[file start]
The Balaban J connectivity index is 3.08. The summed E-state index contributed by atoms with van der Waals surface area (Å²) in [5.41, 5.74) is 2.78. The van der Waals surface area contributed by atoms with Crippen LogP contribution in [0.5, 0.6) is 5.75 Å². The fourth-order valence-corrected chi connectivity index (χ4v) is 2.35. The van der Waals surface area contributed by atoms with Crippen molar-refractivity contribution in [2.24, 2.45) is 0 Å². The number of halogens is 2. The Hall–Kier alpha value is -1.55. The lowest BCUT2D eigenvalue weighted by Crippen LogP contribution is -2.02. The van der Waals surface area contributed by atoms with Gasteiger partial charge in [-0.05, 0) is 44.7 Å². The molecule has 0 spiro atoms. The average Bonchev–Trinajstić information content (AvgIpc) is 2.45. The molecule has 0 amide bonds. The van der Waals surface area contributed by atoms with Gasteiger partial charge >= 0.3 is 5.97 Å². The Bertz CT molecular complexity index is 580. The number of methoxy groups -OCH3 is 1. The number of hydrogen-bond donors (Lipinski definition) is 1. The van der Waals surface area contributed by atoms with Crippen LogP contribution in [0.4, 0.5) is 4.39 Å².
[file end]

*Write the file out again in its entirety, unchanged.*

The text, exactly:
The Balaban J connectivity index is 3.08. The summed E-state index contributed by atoms with van der Waals surface area (Å²) in [5.41, 5.74) is 2.78. The van der Waals surface area contributed by atoms with Crippen LogP contribution in [0.5, 0.6) is 5.75 Å². The fourth-order valence-corrected chi connectivity index (χ4v) is 2.35. The van der Waals surface area contributed by atoms with Crippen molar-refractivity contribution in [2.24, 2.45) is 0 Å². The number of halogens is 2. The Hall–Kier alpha value is -1.55. The lowest BCUT2D eigenvalue weighted by Crippen LogP contribution is -2.02. The van der Waals surface area contributed by atoms with Gasteiger partial charge in [-0.05, 0) is 44.7 Å². The molecule has 0 spiro atoms. The average Bonchev–Trinajstić information content (AvgIpc) is 2.45. The molecule has 0 amide bonds. The van der Waals surface area contributed by atoms with Gasteiger partial charge >= 0.3 is 5.97 Å². The Bertz CT molecular complexity index is 580. The number of methoxy groups -OCH3 is 1. The number of hydrogen-bond donors (Lipinski definition) is 1. The van der Waals surface area contributed by atoms with Crippen LogP contribution in [0.4, 0.5) is 4.39 Å².